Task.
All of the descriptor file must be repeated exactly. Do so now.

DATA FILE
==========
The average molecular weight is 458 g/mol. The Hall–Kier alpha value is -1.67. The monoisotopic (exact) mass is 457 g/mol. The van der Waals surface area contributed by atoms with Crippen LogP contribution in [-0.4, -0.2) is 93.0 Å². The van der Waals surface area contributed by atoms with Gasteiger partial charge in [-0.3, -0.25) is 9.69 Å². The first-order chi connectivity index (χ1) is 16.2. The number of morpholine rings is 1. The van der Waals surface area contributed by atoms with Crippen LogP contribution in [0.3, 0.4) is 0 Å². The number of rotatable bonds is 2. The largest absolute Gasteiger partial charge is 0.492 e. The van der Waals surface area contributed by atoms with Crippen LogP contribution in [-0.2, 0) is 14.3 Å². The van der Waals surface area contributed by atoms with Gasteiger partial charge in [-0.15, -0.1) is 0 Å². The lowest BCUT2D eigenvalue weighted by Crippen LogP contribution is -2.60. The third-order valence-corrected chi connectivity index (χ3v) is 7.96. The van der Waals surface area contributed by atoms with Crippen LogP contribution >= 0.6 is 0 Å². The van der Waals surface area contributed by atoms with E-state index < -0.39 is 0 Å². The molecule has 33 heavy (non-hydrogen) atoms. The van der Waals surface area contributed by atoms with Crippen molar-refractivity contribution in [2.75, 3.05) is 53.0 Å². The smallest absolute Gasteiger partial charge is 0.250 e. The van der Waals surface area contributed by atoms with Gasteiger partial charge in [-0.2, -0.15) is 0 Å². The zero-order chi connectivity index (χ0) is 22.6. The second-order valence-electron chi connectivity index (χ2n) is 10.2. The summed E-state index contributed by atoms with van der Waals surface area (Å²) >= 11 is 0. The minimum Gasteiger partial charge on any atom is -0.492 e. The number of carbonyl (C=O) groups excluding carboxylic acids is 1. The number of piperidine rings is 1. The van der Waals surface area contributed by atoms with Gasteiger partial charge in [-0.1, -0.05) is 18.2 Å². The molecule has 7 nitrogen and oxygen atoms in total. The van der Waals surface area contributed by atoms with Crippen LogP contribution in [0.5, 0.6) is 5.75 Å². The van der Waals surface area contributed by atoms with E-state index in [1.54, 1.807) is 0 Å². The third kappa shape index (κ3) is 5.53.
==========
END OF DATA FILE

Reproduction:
The average molecular weight is 458 g/mol. The Hall–Kier alpha value is -1.67. The monoisotopic (exact) mass is 457 g/mol. The van der Waals surface area contributed by atoms with Crippen LogP contribution in [-0.4, -0.2) is 93.0 Å². The van der Waals surface area contributed by atoms with Gasteiger partial charge in [-0.3, -0.25) is 9.69 Å². The first-order chi connectivity index (χ1) is 16.2. The number of morpholine rings is 1. The van der Waals surface area contributed by atoms with Crippen LogP contribution in [0.3, 0.4) is 0 Å². The number of rotatable bonds is 2. The largest absolute Gasteiger partial charge is 0.492 e. The van der Waals surface area contributed by atoms with Crippen LogP contribution in [-0.2, 0) is 14.3 Å². The van der Waals surface area contributed by atoms with Gasteiger partial charge in [-0.15, -0.1) is 0 Å². The lowest BCUT2D eigenvalue weighted by Crippen LogP contribution is -2.60. The third-order valence-corrected chi connectivity index (χ3v) is 7.96. The van der Waals surface area contributed by atoms with Crippen LogP contribution >= 0.6 is 0 Å². The van der Waals surface area contributed by atoms with E-state index < -0.39 is 0 Å². The molecule has 33 heavy (non-hydrogen) atoms. The van der Waals surface area contributed by atoms with Crippen molar-refractivity contribution in [2.75, 3.05) is 53.0 Å². The smallest absolute Gasteiger partial charge is 0.250 e. The van der Waals surface area contributed by atoms with Gasteiger partial charge in [-0.2, -0.15) is 0 Å². The zero-order chi connectivity index (χ0) is 22.6. The second-order valence-electron chi connectivity index (χ2n) is 10.2. The summed E-state index contributed by atoms with van der Waals surface area (Å²) >= 11 is 0. The minimum Gasteiger partial charge on any atom is -0.492 e. The number of carbonyl (C=O) groups excluding carboxylic acids is 1. The number of piperidine rings is 1. The van der Waals surface area contributed by atoms with Gasteiger partial charge in [-0.1, -0.05) is 18.2 Å². The molecule has 7 nitrogen and oxygen atoms in total. The van der Waals surface area contributed by atoms with Crippen LogP contribution in [0.5, 0.6) is 5.75 Å². The van der Waals surface area contributed by atoms with E-state index in [1.54, 1.807) is 0 Å². The third kappa shape index (κ3) is 5.53.